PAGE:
Difference between revisions of "Solar System"
(added info about the origin)
|Line 1:||Line 1:|
The Solar System the Sun and the objects in orbit around the ..
Revision as of 13:43, 18 August 2012
The Solar System consists of the Sun and the astronomical objects gravitationally bound in orbit around it, all of which formed from the collapse of a giant molecular cloud approximately 4.6 billion years ago.
A planet is defined as an object that orbits the sun, is massive enough that its own gravity pulls it into a nearly round shape, and is dominant enough to clear away objects in its neighborhood.  There are 8 planets in the solar system. They are, in order of increasing distance from the sun:
The first four planets are terrestrial planets, the last 4 planets are jovian planets. Terrestrial planets are small in size, have high densities, and consist of rocky materials. Jovian planets are large in size, have low densities, and consist of gaseous materials.
A dwarf planet is an object that orbits the sun and has a round shape. The crucial difference between a planet and a dwarf planet is that a dwarf planet is not large enough to clear the neighborhood of its orbit. Currently recognized dwarf planets are:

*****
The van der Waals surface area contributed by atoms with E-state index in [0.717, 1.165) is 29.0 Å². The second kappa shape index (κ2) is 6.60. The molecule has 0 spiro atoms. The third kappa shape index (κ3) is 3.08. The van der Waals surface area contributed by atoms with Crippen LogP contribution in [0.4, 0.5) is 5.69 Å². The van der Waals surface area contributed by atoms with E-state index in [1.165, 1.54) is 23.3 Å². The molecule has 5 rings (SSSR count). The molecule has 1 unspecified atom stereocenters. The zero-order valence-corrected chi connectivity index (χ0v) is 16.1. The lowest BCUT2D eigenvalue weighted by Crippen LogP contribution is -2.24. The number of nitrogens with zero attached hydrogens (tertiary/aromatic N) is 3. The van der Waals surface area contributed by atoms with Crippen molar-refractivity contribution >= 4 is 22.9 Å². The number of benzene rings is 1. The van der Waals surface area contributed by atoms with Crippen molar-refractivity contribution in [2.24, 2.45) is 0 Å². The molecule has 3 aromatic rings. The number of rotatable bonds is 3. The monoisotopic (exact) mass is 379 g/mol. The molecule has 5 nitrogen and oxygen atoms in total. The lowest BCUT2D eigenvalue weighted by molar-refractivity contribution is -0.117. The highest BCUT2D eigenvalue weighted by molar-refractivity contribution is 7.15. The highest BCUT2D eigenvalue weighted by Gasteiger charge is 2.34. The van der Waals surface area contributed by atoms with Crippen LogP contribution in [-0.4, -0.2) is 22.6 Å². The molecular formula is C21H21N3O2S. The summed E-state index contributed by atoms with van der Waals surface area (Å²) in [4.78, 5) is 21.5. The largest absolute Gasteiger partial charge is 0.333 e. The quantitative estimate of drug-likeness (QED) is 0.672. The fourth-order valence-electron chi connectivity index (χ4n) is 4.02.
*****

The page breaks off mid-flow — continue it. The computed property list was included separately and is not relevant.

Pluto was considered a planet until 2006.
Asteroids are irregularly shaped chunks of rocks in the solar system. They exist mostly in 2 places:
- The asteroid belt, which is between the orbits of Mars and Jupiter
- The Kuiper belt, which shares its orbit with Pluto
Comets are astral bodies composed of dust and ice. As they approach the sun the increased temperature causes them to heat and shoot off jets of material, forming a "tail" pointing straight towards the sun. Most comets are in circular orbits out in the Oort cloud beyond Pluto. Some are in an elliptical orbit around the sun, meaning that they will repeatedly enter orbits near the sun until they have evaporated. Some are in a hyperbolic orbit around the sun, meaning that they will only come into the solar system once and will never return, moving on to other solar systems until they have evaporated or are captured in an elliptical orbit.
- The third grade